[an error occurred while processing this directive]
November 3, 2004
The USGS (U.S. Geological Survey, U.S. Department of the Interior) hosted a listening session in Washington, D.C. in November 2004 as part of its on-going dialogue with customers, partners and stakeholders. The purpose of this meeting was to invite comments on core science programs and to begin a dialogue on the unique roles and responsibilities of USGS to reduce the risks of natural hazards. Attendees included nearly 90 individuals representing various government entities, professional associations and societies, nonprofit research and academic institutions, and consulting firms, as well as the USGS Executive Leadership Team and other USGS employees. Participants expressed considerable support for a natural hazards initiative, interest in continuing to work with USGS in planning it, and appreciation for being invited to provide ideas at this early stage.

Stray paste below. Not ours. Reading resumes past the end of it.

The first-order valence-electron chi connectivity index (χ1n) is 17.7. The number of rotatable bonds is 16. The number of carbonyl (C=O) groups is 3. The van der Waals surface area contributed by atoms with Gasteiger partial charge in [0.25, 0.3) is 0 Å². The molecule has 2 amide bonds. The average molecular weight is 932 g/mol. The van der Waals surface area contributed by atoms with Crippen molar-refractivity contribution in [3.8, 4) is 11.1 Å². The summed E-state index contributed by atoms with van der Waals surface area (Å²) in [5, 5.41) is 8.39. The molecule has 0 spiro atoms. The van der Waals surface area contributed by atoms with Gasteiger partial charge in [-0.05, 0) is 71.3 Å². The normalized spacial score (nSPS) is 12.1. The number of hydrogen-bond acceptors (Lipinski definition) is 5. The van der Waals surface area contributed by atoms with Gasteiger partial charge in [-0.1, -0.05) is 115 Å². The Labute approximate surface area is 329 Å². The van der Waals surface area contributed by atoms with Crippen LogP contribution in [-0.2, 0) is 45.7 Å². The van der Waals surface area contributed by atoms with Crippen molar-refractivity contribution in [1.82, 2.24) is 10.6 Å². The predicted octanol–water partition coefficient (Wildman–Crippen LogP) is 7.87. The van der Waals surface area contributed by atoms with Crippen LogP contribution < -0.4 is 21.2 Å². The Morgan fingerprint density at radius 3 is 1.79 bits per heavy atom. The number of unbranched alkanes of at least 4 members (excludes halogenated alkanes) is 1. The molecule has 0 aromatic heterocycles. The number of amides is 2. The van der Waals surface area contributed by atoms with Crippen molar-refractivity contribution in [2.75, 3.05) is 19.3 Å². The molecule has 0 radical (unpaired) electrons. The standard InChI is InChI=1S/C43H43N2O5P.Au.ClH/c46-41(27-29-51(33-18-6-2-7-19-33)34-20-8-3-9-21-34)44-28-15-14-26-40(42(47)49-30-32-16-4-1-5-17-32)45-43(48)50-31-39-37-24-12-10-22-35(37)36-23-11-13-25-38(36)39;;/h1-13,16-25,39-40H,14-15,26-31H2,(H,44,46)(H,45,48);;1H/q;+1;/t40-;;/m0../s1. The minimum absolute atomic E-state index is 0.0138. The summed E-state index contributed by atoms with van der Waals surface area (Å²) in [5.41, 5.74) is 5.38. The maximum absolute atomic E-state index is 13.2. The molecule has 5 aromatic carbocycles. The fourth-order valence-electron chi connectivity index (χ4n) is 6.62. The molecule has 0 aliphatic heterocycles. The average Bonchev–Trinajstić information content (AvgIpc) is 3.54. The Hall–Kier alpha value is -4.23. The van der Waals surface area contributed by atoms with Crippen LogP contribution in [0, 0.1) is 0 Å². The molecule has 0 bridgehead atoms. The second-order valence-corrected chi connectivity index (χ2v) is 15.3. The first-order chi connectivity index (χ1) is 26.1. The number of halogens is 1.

Participants proposed that risk could potentially serve as a unifying concept for the new USGS initiative -- an initiative that helps society "assess and manage" risk associated with natural hazards. A common theme was that the goal should be to facilitate better decision making, linking science and society both at the local level and at almost any level where information about hazards will allow prudent decisions to be made.
Participants felt that USGS is well-equipped to develop a hazards initiative. USGS should start by building on their existing capabilities and expertise. USGS should also establish effective partnerships with decision makers who will use the information and tools produced as well as with those who can contribute additional expertise and information to the program. Participants also recommended that USGS identify readily achievable short-term goals to demonstrate early results.
Participants also suggested a broad scope for the initiative, noting that: